But despite all this, my biggest issue is we’re reopening right as people much smarter than me are saying things are about to get way worse, worse than ever, with these new virus variants. Why are we doing this, and for who? When I saw [former health department director] Robert Gordon resigned the day restaurant reopening was announced, I knew this was a political decision and not a science-based one, especially since everyone’s been tight-lipped about that departure. And it’s a political decision that doesn’t benefit workers, just owners who don’t have to put themselves in harm’s way.
Restaurant workers are probably some of the MOST exposed (nobody ever puts their mask back on when you come to the table — ever) and they’re not in line for a vaccine? What the fuck? Meanwhile I can get a vaccine right now through my new office job, where I sit in an room that’s not open to the public with only 2-3 other women, all wearing masks all day, over six feet apart and in separate cubicles. Plus I get to work at home one day a week. I’m thankful for my good fortune and I plan to take advantage of it, but tell me how is this fair or equitable?
Despite this bitching, I actually love the industry. I’m three weeks into a “respectable” office job that utilizes my degrees (believe it or not I have a Master’s) and every day I wish I was still working at the bar. I find offices boring and stifling. I hate that I can’t take off on a three-week road trip anymore. But the bar life I miss doesn’t exist anymore, at least for now, so I have to do what I can until it does.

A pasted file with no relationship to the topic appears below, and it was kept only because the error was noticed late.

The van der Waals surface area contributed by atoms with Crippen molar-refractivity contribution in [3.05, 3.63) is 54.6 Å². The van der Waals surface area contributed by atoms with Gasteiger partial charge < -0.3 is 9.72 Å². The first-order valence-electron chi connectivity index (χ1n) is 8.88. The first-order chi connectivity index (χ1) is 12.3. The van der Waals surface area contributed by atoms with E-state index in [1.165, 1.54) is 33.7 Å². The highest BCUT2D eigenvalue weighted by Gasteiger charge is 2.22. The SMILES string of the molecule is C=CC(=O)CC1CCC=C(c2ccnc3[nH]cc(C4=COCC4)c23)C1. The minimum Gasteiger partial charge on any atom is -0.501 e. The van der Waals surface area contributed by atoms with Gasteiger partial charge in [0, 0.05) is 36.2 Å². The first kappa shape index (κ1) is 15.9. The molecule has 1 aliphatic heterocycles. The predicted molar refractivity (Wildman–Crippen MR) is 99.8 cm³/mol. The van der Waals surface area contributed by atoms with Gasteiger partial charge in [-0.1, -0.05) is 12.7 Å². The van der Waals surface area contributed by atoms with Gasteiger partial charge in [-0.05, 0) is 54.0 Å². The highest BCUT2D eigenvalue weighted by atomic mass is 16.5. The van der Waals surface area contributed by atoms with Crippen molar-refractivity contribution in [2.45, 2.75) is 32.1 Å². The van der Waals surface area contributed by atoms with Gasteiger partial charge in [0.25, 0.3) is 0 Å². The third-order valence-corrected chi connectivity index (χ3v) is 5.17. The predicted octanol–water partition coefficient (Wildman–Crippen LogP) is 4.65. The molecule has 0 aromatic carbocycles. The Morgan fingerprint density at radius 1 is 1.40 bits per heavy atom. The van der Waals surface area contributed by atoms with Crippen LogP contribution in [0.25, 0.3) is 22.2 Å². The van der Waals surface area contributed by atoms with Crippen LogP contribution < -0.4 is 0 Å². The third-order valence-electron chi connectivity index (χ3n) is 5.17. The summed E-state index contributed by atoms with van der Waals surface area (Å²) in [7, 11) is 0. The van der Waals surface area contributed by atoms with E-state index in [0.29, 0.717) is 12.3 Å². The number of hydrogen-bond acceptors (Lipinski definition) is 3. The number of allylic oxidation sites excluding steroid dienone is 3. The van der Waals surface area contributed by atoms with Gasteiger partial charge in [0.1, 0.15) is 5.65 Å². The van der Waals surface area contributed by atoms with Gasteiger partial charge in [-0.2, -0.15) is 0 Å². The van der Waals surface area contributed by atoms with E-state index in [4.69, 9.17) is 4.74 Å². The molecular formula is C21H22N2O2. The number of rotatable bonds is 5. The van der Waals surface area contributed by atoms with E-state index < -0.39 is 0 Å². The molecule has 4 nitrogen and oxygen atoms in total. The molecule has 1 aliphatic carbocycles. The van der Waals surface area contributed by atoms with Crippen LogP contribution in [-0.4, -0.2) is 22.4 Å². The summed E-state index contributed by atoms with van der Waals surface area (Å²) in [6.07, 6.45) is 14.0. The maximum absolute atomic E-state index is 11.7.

Seriously, restaurant workers are fucked.
An anonymous Detroit restaurant managerI have seen almost every one of my co-workers cry in the past year while on the job.
I was asked by an owner the other day if I felt safe working and asked my staff the same. Then we realized that most of us have already had COVID. It doesn’t make a difference for us to be open at this point. We’ve already been at risk, tested positive, and gotten our families and friends sick. Still, we are not on the priority list for vaccination.
I don’t want to get sick again, but I also don’t want to see my coworkers not be able to feed their families and lose their homes. In my mind, at this point, with so little help from our employers or our government, that risk is worse than the health risk.